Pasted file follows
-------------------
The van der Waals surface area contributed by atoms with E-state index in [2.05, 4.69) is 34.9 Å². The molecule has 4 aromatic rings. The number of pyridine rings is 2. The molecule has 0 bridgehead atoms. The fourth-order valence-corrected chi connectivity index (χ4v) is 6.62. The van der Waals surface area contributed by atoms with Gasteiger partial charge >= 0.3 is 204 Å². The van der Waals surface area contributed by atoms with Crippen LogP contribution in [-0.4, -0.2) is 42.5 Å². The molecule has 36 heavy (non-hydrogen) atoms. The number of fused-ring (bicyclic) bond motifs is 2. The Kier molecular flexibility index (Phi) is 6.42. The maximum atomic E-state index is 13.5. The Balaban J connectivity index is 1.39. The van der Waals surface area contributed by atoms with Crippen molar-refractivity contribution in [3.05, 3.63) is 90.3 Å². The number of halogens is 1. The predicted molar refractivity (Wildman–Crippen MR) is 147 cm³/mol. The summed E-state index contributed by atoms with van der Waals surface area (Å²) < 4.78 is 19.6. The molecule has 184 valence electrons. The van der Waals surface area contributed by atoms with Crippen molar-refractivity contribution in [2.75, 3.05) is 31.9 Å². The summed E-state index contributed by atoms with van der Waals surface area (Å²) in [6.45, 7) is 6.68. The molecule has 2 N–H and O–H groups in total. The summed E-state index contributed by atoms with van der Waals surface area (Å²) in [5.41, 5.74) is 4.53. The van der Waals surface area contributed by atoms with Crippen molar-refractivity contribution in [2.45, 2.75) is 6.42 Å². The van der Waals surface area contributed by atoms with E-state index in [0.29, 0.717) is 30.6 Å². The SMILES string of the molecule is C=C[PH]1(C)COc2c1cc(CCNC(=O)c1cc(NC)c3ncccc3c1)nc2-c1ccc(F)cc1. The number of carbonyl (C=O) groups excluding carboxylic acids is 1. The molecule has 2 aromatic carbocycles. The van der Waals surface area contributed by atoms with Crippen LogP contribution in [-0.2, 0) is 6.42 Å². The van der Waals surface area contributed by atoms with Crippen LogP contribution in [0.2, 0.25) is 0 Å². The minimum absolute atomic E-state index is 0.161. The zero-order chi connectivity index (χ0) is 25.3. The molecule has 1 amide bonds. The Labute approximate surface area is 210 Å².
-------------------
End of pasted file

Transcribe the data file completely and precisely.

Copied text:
The van der Waals surface area contributed by atoms with E-state index in [2.05, 4.69) is 34.9 Å². The molecule has 4 aromatic rings. The number of pyridine rings is 2. The molecule has 0 bridgehead atoms. The fourth-order valence-corrected chi connectivity index (χ4v) is 6.62. The van der Waals surface area contributed by atoms with Gasteiger partial charge >= 0.3 is 204 Å². The van der Waals surface area contributed by atoms with Crippen LogP contribution in [-0.4, -0.2) is 42.5 Å². The molecule has 36 heavy (non-hydrogen) atoms. The number of fused-ring (bicyclic) bond motifs is 2. The Kier molecular flexibility index (Phi) is 6.42. The maximum atomic E-state index is 13.5. The Balaban J connectivity index is 1.39. The van der Waals surface area contributed by atoms with Crippen molar-refractivity contribution in [3.05, 3.63) is 90.3 Å². The number of halogens is 1. The predicted molar refractivity (Wildman–Crippen MR) is 147 cm³/mol. The summed E-state index contributed by atoms with van der Waals surface area (Å²) < 4.78 is 19.6. The molecule has 184 valence electrons. The van der Waals surface area contributed by atoms with Crippen molar-refractivity contribution in [2.75, 3.05) is 31.9 Å². The summed E-state index contributed by atoms with van der Waals surface area (Å²) in [6.45, 7) is 6.68. The molecule has 2 N–H and O–H groups in total. The summed E-state index contributed by atoms with van der Waals surface area (Å²) in [5.41, 5.74) is 4.53. The van der Waals surface area contributed by atoms with Crippen molar-refractivity contribution in [2.45, 2.75) is 6.42 Å². The van der Waals surface area contributed by atoms with E-state index in [0.29, 0.717) is 30.6 Å². The SMILES string of the molecule is C=C[PH]1(C)COc2c1cc(CCNC(=O)c1cc(NC)c3ncccc3c1)nc2-c1ccc(F)cc1. The number of carbonyl (C=O) groups excluding carboxylic acids is 1. The molecule has 2 aromatic carbocycles. The van der Waals surface area contributed by atoms with Crippen LogP contribution in [-0.2, 0) is 6.42 Å². The van der Waals surface area contributed by atoms with Crippen LogP contribution in [0.2, 0.25) is 0 Å². The minimum absolute atomic E-state index is 0.161. The zero-order chi connectivity index (χ0) is 25.3. The molecule has 1 amide bonds. The Labute approximate surface area is 210 Å².